Sony’s latest speaker, is a teeny tiny unit that packs a big bassy punch. Read on for all the details on the Sony SRS-XB10 Extra Bass wireless speaker.
Sony SRS-XB10 Extra Bass Wireless Speaker Review
Design & Build
The SRS-XB10 is a short stack. The speaker is a short cylindrical speaker not much taller than my ChapStick, measuring up at about 3.5 inches tall and weighing in at 9.17 oz or a little more than half a pound. It easily fits into the palm of my open hand meaning the SRS-XB10 is very very portable and can easily be taken from point A to Point B and back and so forth. The speaker is a mono speaker with the grill situated at the top of the unit.
Sony SRS-XB10 is covered in a soft and smooth fabric that feels as if it’s some sort of silicone-rubber polymer. Maybe it’s all rubber. I’m not too sure, but it feels very smooth. This material also makes this cute little unit water-resistant. More on that in the features section.
In addition, along the bottom of the speaker there are buttons built into the soft and smooth silicone fabric-covered frame. There is also a water seal grip that conceals the aux, microUSB, and reset ports from water damage.
Sony SRS-XB10, while small, is loaded with a ton of cool features. First off, the tiny unit is built with a hanging silicone loop to seamlessly secure itself to your bicycle or anything with a pole rather. This can also be used as a stand for the speaker if you’d like to project your audio directly at you by laying it on its side. The unit, as I previously mentioned, has a few buttons along the bottom of the speaker meaning you don’t need need to have your phone in your hand to make a few adjustments. Buttons include power to pair the speaker to your device, pause/play to well pause and play and answer/end calls. Double-tapping the pause/play button also skips forward a track. There isn’t an option to skip backwards – sorry bout it! The “-” and “+” symbols indicate volume adjustments.
If you have two speakers, or your friend also has a speaker, you can use the “ADD” function to sync them to one another and set them as either left and right channels or play together as mono speakers. What fun!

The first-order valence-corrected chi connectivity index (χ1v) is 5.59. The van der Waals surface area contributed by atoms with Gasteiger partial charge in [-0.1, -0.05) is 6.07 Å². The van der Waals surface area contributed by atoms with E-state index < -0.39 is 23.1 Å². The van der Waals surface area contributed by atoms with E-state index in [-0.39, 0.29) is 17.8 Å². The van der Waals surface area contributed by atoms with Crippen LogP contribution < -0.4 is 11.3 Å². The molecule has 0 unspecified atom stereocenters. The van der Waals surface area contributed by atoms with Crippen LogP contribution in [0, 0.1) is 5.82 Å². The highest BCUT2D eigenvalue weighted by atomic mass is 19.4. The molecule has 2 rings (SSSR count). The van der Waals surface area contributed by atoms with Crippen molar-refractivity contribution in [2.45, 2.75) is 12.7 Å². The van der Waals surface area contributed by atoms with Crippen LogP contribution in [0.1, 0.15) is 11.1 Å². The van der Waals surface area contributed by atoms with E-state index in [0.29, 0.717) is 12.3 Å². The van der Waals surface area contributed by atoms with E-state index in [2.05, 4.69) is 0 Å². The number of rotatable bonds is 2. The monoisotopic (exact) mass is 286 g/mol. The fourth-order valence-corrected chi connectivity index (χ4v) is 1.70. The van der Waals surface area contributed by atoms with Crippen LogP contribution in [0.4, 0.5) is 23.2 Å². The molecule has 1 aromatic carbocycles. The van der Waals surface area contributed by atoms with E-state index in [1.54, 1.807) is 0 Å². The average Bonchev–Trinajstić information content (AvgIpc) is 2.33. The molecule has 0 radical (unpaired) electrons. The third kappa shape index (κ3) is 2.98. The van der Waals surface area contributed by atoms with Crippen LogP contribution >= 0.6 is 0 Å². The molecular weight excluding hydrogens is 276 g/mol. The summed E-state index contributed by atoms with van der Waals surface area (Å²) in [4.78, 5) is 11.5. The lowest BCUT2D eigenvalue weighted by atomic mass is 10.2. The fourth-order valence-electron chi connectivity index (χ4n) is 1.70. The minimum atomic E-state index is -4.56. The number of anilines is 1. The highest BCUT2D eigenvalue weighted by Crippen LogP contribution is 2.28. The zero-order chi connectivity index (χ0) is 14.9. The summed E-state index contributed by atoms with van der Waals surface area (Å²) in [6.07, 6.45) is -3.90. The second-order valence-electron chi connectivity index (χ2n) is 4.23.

And probably the most exciting feature is the fact that the shell is water resistant. Sony SRS-XB10 possesses an IP rating of 5 meaning it can withstand jetting water.
Being a wireless speaker, the SRS-XB10 operates over Bluetooth. It uses version 4.2 which is more energy efficient than previous versions.
The unit is also designed with Near Field Communication (NFC) which enables very simple synchronization to your device. No need to go through all the Bluetooth steps involved in trying to pair your device.
In order to ensure CD-like quality playback over a 33 ft range, Sony SRS-XB10 also features SBS and AAC codecs.
The speaker promises a solid 16 hour battery life, though other reviewers have found it to fall short of that. I unfortunately haven’t run the speaker for that long. However, I’d say their findings seem relatively true as the battery life of a wireless speaker is normally affected by volume and I didn’t find myself playing this speaker at any point under about 65% volume. In fact, 80% was the most comfortable and best sounding volume level in my book. In addition, once the battery is drained, it takes about 4 hours or so to charge.
Sony SRS-XB10 speaker promises to deliver extra bass. It is able to do so thanks to a passive radiator working with the monaural speaker to enhance low-end tones, giving bass a boost, regardless of its small stature. So how does it fare?
Lows: Yeah, I’d say the bass is pretty darn good. It reaches the sub-bass with ease and showcases a nice bit of depth. The bass is punchy and rtich. It really shines on EDM, hip-hop, and anything that’s really bass heavy – OBVI! At about 80% I found the bass and sub-bass present, however moving at an volume past that the bass becomes over-modulated.
Mids: As for the mids, I find them to still be pretty lively even with a banging bass line. That’s a good thing. While pulsing and moving, at times (depending on genre mainly), I also found elements of the mids buried behind the bass and lacking the detail and clarity I’d prefer. However, vocals – especially those that are higher pitched – are more detailed and shine brighter than expected. For example, in orchestral pieces accompanied by vocals, some of the instruments in the mids are lost, but the bass sounds excellent and so does the vocal accompaniment.
Highs: As for the highs they are quite detailed and crisp. As I previously mentioned, vocals surprisingly astound on this bass-heavy speaker.
The Sony SRS-XB10 is impressive in that it provides depth than I expected and the vocals are quite impressive as well. In terms of volume, I found that the XB10 is a comfortable volume above 60%. Anything lower than that sounded too low for me. Unless, this is on your desk and directly in front of you, I can’t imagine playing the speaker any lower. In fact 80% was the most comfortable in terms of good volume, sound quality, and overall projection for me. Taking into account that the SRS-XB10 is also water resistant and supports quite a long battery life I’d say it is well worth the $59.99 price tag.
If interested, grab SRS-XB10 for the lowest price on Amazon.
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Frequency Response Range: 20 Hz–20,000 Hz
Bluetooth Version: 4.2
Bluetooth Range: 33 ft
Codecs: SBS, AAC
Battery Life: 16 Hrs
Charging Time: 4 Hrs
Height: 3.5 inches
Weight: 0.57 lbs
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